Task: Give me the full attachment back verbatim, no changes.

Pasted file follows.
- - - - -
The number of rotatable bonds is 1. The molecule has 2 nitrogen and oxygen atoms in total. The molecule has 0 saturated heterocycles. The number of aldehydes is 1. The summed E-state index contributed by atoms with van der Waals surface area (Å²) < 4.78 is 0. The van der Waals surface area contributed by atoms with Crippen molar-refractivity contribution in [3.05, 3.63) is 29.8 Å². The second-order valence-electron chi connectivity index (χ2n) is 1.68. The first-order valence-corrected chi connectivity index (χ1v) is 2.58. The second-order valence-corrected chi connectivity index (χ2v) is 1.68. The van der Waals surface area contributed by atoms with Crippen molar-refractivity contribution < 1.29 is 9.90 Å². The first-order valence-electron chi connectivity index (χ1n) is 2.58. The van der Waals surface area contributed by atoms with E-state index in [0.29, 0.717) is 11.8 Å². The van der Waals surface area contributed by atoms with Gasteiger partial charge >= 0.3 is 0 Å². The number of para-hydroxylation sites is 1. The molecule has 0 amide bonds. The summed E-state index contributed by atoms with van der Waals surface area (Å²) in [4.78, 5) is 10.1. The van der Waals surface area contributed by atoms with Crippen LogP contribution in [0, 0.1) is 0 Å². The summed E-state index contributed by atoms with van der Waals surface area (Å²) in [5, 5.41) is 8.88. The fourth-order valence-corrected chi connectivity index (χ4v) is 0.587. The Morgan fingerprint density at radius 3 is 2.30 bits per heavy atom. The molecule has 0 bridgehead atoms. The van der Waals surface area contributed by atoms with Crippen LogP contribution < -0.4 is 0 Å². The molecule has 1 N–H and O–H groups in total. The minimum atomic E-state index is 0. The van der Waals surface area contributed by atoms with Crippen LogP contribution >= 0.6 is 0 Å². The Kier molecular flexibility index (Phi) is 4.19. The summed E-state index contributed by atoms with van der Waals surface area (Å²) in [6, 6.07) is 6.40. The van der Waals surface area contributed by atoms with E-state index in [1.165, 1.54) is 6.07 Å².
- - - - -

The number of rotatable bonds is 1. The molecule has 2 nitrogen and oxygen atoms in total. The molecule has 0 saturated heterocycles. The number of aldehydes is 1. The summed E-state index contributed by atoms with van der Waals surface area (Å²) < 4.78 is 0. The van der Waals surface area contributed by atoms with Crippen molar-refractivity contribution in [3.05, 3.63) is 29.8 Å². The second-order valence-electron chi connectivity index (χ2n) is 1.68. The first-order valence-corrected chi connectivity index (χ1v) is 2.58. The second-order valence-corrected chi connectivity index (χ2v) is 1.68. The van der Waals surface area contributed by atoms with Crippen molar-refractivity contribution < 1.29 is 9.90 Å². The first-order valence-electron chi connectivity index (χ1n) is 2.58. The van der Waals surface area contributed by atoms with E-state index in [0.29, 0.717) is 11.8 Å². The van der Waals surface area contributed by atoms with Gasteiger partial charge >= 0.3 is 0 Å². The number of para-hydroxylation sites is 1. The molecule has 0 amide bonds. The summed E-state index contributed by atoms with van der Waals surface area (Å²) in [4.78, 5) is 10.1. The van der Waals surface area contributed by atoms with Crippen LogP contribution in [0, 0.1) is 0 Å². The summed E-state index contributed by atoms with van der Waals surface area (Å²) in [5, 5.41) is 8.88. The fourth-order valence-corrected chi connectivity index (χ4v) is 0.587. The Morgan fingerprint density at radius 3 is 2.30 bits per heavy atom. The molecule has 0 bridgehead atoms. The van der Waals surface area contributed by atoms with Crippen LogP contribution < -0.4 is 0 Å². The molecule has 1 N–H and O–H groups in total. The minimum atomic E-state index is 0. The van der Waals surface area contributed by atoms with Crippen LogP contribution >= 0.6 is 0 Å². The Kier molecular flexibility index (Phi) is 4.19. The summed E-state index contributed by atoms with van der Waals surface area (Å²) in [6, 6.07) is 6.40. The van der Waals surface area contributed by atoms with E-state index in [1.165, 1.54) is 6.07 Å².